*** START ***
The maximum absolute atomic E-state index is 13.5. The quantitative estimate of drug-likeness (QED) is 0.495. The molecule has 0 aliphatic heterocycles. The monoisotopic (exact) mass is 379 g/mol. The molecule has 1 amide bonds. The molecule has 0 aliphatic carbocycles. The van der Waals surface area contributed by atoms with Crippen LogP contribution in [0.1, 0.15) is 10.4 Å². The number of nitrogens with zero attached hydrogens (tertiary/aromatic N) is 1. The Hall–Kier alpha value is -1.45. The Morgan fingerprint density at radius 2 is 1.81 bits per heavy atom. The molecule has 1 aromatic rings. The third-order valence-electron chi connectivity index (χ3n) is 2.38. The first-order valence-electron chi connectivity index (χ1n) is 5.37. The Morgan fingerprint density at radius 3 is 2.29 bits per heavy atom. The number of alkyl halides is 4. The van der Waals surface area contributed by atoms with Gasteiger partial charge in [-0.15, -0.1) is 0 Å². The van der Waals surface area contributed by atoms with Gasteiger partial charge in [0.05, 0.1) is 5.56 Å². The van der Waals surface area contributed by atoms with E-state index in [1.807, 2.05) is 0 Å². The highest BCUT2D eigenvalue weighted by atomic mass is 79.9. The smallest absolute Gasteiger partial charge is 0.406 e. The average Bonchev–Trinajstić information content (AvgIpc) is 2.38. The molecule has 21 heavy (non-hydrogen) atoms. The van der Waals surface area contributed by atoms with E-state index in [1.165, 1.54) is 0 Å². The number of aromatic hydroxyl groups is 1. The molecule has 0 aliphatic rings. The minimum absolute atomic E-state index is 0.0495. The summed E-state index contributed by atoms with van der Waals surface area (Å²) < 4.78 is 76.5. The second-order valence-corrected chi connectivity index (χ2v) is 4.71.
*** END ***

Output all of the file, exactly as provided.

The maximum absolute atomic E-state index is 13.5. The quantitative estimate of drug-likeness (QED) is 0.495. The molecule has 0 aliphatic heterocycles. The monoisotopic (exact) mass is 379 g/mol. The molecule has 1 amide bonds. The molecule has 0 aliphatic carbocycles. The van der Waals surface area contributed by atoms with Crippen LogP contribution in [0.1, 0.15) is 10.4 Å². The number of nitrogens with zero attached hydrogens (tertiary/aromatic N) is 1. The Hall–Kier alpha value is -1.45. The Morgan fingerprint density at radius 2 is 1.81 bits per heavy atom. The molecule has 1 aromatic rings. The third-order valence-electron chi connectivity index (χ3n) is 2.38. The first-order valence-electron chi connectivity index (χ1n) is 5.37. The Morgan fingerprint density at radius 3 is 2.29 bits per heavy atom. The number of alkyl halides is 4. The van der Waals surface area contributed by atoms with Gasteiger partial charge in [-0.15, -0.1) is 0 Å². The van der Waals surface area contributed by atoms with Gasteiger partial charge in [0.05, 0.1) is 5.56 Å². The van der Waals surface area contributed by atoms with E-state index in [1.807, 2.05) is 0 Å². The highest BCUT2D eigenvalue weighted by atomic mass is 79.9. The smallest absolute Gasteiger partial charge is 0.406 e. The average Bonchev–Trinajstić information content (AvgIpc) is 2.38. The molecule has 21 heavy (non-hydrogen) atoms. The van der Waals surface area contributed by atoms with E-state index in [1.165, 1.54) is 0 Å². The number of aromatic hydroxyl groups is 1. The molecule has 0 aliphatic rings. The minimum absolute atomic E-state index is 0.0495. The summed E-state index contributed by atoms with van der Waals surface area (Å²) < 4.78 is 76.5. The second-order valence-corrected chi connectivity index (χ2v) is 4.71.